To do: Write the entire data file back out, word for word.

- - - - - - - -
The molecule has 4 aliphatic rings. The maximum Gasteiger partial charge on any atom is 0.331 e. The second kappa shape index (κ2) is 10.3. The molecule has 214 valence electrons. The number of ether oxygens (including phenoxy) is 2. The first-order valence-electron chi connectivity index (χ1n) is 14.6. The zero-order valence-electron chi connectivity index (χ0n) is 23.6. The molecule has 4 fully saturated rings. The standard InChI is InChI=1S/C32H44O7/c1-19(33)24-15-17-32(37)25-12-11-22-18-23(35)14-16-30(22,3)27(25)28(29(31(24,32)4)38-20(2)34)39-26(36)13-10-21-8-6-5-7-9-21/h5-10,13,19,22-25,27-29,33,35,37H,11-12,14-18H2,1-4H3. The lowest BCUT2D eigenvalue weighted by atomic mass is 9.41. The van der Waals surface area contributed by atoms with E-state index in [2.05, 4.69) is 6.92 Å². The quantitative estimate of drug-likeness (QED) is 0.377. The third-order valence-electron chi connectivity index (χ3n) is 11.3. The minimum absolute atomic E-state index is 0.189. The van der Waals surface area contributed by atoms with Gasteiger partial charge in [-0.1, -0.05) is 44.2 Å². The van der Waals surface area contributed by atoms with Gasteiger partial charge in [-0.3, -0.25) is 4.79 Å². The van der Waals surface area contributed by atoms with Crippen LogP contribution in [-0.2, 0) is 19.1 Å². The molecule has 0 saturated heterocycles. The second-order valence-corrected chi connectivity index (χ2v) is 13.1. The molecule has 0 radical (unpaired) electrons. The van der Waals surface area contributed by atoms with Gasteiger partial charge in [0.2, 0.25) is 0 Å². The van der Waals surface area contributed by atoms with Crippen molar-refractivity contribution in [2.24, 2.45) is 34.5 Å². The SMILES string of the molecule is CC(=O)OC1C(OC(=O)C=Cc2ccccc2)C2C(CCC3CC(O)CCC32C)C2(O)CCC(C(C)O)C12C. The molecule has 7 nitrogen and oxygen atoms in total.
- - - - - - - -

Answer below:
The molecule has 4 aliphatic rings. The maximum Gasteiger partial charge on any atom is 0.331 e. The second kappa shape index (κ2) is 10.3. The molecule has 214 valence electrons. The number of ether oxygens (including phenoxy) is 2. The first-order valence-electron chi connectivity index (χ1n) is 14.6. The zero-order valence-electron chi connectivity index (χ0n) is 23.6. The molecule has 4 fully saturated rings. The standard InChI is InChI=1S/C32H44O7/c1-19(33)24-15-17-32(37)25-12-11-22-18-23(35)14-16-30(22,3)27(25)28(29(31(24,32)4)38-20(2)34)39-26(36)13-10-21-8-6-5-7-9-21/h5-10,13,19,22-25,27-29,33,35,37H,11-12,14-18H2,1-4H3. The lowest BCUT2D eigenvalue weighted by atomic mass is 9.41. The van der Waals surface area contributed by atoms with E-state index in [2.05, 4.69) is 6.92 Å². The quantitative estimate of drug-likeness (QED) is 0.377. The third-order valence-electron chi connectivity index (χ3n) is 11.3. The minimum absolute atomic E-state index is 0.189. The van der Waals surface area contributed by atoms with Gasteiger partial charge in [-0.1, -0.05) is 44.2 Å². The van der Waals surface area contributed by atoms with Gasteiger partial charge in [-0.3, -0.25) is 4.79 Å². The van der Waals surface area contributed by atoms with Crippen LogP contribution in [-0.2, 0) is 19.1 Å². The molecule has 0 saturated heterocycles. The second-order valence-corrected chi connectivity index (χ2v) is 13.1. The molecule has 0 radical (unpaired) electrons. The van der Waals surface area contributed by atoms with Gasteiger partial charge in [0.2, 0.25) is 0 Å². The van der Waals surface area contributed by atoms with Crippen molar-refractivity contribution in [2.24, 2.45) is 34.5 Å². The SMILES string of the molecule is CC(=O)OC1C(OC(=O)C=Cc2ccccc2)C2C(CCC3CC(O)CCC32C)C2(O)CCC(C(C)O)C12C. The molecule has 7 nitrogen and oxygen atoms in total.